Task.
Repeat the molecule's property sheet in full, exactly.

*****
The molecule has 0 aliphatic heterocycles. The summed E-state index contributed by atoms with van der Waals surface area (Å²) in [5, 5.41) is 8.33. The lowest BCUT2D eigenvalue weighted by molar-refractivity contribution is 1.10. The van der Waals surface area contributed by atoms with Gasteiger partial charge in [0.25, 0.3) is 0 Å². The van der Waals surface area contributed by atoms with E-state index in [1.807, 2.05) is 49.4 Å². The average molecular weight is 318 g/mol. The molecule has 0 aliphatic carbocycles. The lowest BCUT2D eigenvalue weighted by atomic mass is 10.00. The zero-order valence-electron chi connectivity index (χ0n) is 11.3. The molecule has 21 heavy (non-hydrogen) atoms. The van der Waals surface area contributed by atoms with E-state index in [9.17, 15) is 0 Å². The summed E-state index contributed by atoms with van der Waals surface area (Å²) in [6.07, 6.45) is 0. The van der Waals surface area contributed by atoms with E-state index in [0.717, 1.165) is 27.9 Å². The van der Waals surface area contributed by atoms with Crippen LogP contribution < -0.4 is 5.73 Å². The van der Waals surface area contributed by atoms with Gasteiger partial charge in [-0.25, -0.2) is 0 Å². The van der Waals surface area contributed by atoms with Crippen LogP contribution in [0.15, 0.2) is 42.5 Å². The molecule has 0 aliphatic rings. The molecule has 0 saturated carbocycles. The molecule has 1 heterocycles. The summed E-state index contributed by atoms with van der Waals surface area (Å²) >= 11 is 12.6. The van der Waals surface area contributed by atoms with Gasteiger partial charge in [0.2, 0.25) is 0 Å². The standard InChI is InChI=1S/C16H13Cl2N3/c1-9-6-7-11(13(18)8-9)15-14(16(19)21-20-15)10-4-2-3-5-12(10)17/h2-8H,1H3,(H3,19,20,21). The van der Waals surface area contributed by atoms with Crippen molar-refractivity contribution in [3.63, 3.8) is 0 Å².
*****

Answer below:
The molecule has 0 aliphatic heterocycles. The summed E-state index contributed by atoms with van der Waals surface area (Å²) in [5, 5.41) is 8.33. The lowest BCUT2D eigenvalue weighted by molar-refractivity contribution is 1.10. The van der Waals surface area contributed by atoms with Gasteiger partial charge in [0.25, 0.3) is 0 Å². The van der Waals surface area contributed by atoms with E-state index in [1.807, 2.05) is 49.4 Å². The average molecular weight is 318 g/mol. The molecule has 0 aliphatic carbocycles. The lowest BCUT2D eigenvalue weighted by atomic mass is 10.00. The zero-order valence-electron chi connectivity index (χ0n) is 11.3. The molecule has 21 heavy (non-hydrogen) atoms. The van der Waals surface area contributed by atoms with E-state index in [9.17, 15) is 0 Å². The summed E-state index contributed by atoms with van der Waals surface area (Å²) in [6.07, 6.45) is 0. The van der Waals surface area contributed by atoms with E-state index in [0.717, 1.165) is 27.9 Å². The van der Waals surface area contributed by atoms with Crippen LogP contribution < -0.4 is 5.73 Å². The van der Waals surface area contributed by atoms with Gasteiger partial charge in [-0.25, -0.2) is 0 Å². The van der Waals surface area contributed by atoms with Crippen LogP contribution in [0.15, 0.2) is 42.5 Å². The molecule has 0 aliphatic rings. The molecule has 0 saturated carbocycles. The molecule has 1 heterocycles. The summed E-state index contributed by atoms with van der Waals surface area (Å²) >= 11 is 12.6. The van der Waals surface area contributed by atoms with Gasteiger partial charge in [0.2, 0.25) is 0 Å². The standard InChI is InChI=1S/C16H13Cl2N3/c1-9-6-7-11(13(18)8-9)15-14(16(19)21-20-15)10-4-2-3-5-12(10)17/h2-8H,1H3,(H3,19,20,21). The van der Waals surface area contributed by atoms with Crippen molar-refractivity contribution in [3.63, 3.8) is 0 Å².